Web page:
In this instructable you will learn how to create colored shadows on a big surface using colored LED-lights. The experiment requires very few materials, but the effect you get is amazing. Use it to create your own lighting exhibition, party booster, entertainment for your children, or just as a fun experiment.
How it works:
Colored light mixes according to additive color where black consists of light of no wavelengths (no light at all) and white consists of light of all visible wavelengths. The human eye contains of cones, responsible for our color vision. These cones exist in three different types each most sensitive to light of one type of wavelength: long (red), medium (green), short (blue). These three types of cones allow us to see all visible colors; e.g. gives light of yellow wavelength just the same stimulation to the cones in the eye as a certain mixture of light of red and green wavelength. Subtractive color, on the contrary, starts from white and by absorbing light of a certain wavelength another color is achieved; when all wave lengths are absorb black remains. This is what happens when pigment colors are mixed when painting.
In this experiment the light from the different light sources hits the wall from different angles. Due to this you can create shadows of seven different colors: blue, red, green, black, cyan, magenta, yellow and black. A blue, red or green shadow, or representations, of the object occurs on the wall where light from the two other light sources are blocked; Cyan, magenta or yellow occurs where only one light source are blocked, creating a mix of the two others; a black shadow occurs where all three light sources are blocked, e.g. if the object is placed close to the wall.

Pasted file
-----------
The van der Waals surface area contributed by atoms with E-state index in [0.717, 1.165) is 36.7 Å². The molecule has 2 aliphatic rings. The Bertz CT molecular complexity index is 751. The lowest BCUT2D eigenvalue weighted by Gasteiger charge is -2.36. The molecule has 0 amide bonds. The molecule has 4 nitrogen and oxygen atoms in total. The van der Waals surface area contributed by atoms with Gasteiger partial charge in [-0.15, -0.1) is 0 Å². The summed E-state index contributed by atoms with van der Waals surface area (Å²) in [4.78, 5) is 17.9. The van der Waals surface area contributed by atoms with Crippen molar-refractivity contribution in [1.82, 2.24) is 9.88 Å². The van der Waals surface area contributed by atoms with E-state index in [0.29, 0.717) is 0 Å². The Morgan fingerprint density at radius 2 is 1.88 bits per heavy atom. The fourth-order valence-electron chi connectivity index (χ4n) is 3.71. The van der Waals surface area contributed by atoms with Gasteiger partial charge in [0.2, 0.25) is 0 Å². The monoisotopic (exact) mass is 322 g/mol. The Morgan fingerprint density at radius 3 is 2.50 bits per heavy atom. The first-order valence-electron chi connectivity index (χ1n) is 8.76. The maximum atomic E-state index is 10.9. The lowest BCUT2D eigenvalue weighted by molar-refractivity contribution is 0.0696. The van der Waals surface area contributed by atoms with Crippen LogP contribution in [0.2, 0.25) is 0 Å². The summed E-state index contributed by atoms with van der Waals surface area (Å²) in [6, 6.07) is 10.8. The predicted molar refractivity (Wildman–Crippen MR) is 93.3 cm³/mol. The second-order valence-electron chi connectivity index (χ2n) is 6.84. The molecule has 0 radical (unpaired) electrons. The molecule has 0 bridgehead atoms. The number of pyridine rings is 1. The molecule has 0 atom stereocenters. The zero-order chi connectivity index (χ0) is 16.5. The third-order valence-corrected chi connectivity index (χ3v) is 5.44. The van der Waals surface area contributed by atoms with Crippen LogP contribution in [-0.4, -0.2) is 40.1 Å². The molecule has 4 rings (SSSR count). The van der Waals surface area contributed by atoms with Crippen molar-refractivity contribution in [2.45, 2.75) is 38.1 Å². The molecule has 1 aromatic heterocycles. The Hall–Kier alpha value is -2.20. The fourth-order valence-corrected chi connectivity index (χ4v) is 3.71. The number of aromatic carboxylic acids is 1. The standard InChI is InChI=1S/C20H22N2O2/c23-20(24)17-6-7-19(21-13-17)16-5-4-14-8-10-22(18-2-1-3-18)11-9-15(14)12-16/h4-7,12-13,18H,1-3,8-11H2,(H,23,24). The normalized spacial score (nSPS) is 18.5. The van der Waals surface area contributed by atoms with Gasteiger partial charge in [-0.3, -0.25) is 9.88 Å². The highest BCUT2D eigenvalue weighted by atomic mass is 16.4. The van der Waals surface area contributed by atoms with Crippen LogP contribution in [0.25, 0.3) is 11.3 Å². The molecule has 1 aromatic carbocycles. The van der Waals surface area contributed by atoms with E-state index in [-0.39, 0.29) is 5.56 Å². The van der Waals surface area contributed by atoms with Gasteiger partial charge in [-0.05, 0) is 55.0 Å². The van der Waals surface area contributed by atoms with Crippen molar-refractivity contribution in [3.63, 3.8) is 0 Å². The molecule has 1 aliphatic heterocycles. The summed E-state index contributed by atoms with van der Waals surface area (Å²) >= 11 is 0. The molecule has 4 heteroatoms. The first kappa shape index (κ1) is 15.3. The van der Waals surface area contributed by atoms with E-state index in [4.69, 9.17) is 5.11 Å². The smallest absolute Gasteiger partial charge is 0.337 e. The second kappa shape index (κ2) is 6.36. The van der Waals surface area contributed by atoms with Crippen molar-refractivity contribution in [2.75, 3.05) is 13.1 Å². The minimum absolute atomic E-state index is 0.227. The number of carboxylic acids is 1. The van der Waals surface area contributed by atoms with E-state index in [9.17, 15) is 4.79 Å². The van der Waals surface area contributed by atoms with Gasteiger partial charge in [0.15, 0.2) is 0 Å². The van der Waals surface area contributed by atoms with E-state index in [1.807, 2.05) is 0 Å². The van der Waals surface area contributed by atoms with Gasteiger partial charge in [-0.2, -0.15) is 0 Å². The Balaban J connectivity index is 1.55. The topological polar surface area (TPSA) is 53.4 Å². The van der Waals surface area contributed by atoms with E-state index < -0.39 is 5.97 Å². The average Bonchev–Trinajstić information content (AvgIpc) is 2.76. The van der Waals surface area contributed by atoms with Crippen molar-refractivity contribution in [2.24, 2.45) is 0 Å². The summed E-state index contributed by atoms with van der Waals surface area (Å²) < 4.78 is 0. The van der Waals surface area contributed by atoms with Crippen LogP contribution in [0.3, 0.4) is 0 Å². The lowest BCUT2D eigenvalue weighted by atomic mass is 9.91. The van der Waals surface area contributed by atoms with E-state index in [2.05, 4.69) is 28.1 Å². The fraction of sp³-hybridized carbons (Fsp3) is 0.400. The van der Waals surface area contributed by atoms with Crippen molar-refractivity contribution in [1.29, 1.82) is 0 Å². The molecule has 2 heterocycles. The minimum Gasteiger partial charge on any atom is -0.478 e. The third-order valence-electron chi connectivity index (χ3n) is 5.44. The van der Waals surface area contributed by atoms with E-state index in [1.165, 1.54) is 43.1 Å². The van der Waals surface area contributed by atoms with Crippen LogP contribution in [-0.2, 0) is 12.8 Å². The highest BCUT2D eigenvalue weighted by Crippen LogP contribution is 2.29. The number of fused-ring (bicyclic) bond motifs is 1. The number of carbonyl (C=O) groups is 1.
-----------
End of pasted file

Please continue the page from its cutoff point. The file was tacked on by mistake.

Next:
Step 1: Used in This Project
1. RGB-led lights in the colours red, blue and green.
2. Objects of various shape (wires, cups, sticks or yourselves)
3. Reflective white surface
4. Dark room
Step 2: Set Up the Colored LEDs
For the best effect put the light sources according to their wavelength, i.e. green in the middle! Place them slightly angled to each other, extend the distance between the light sources to for wider shadows.
White led or other white light emitters can be used instead of RGB-led if they are combined with optical filters that only let light of a certain wave length through. Coloured cellophane can be used instead of optical filters although the colours will be less exact.
Step 3: Set Up the Projection Surface
Put the light sources on a distance from the wall that gives you a good compromise of light intensity and enlightened area.
If possible use strong light sources that allow you to control the intensity in order to create a perfect white light. For light sources with low intensity use reflective frames to focus the light and/or place them on a shorter distances from the wall.
Step 4: Experiment!
Now the setup is finished for your very own light exhibit. Feel free to experiment with different objects of different shapes and from different distances of the light sources. The effects will be fun and inspiring!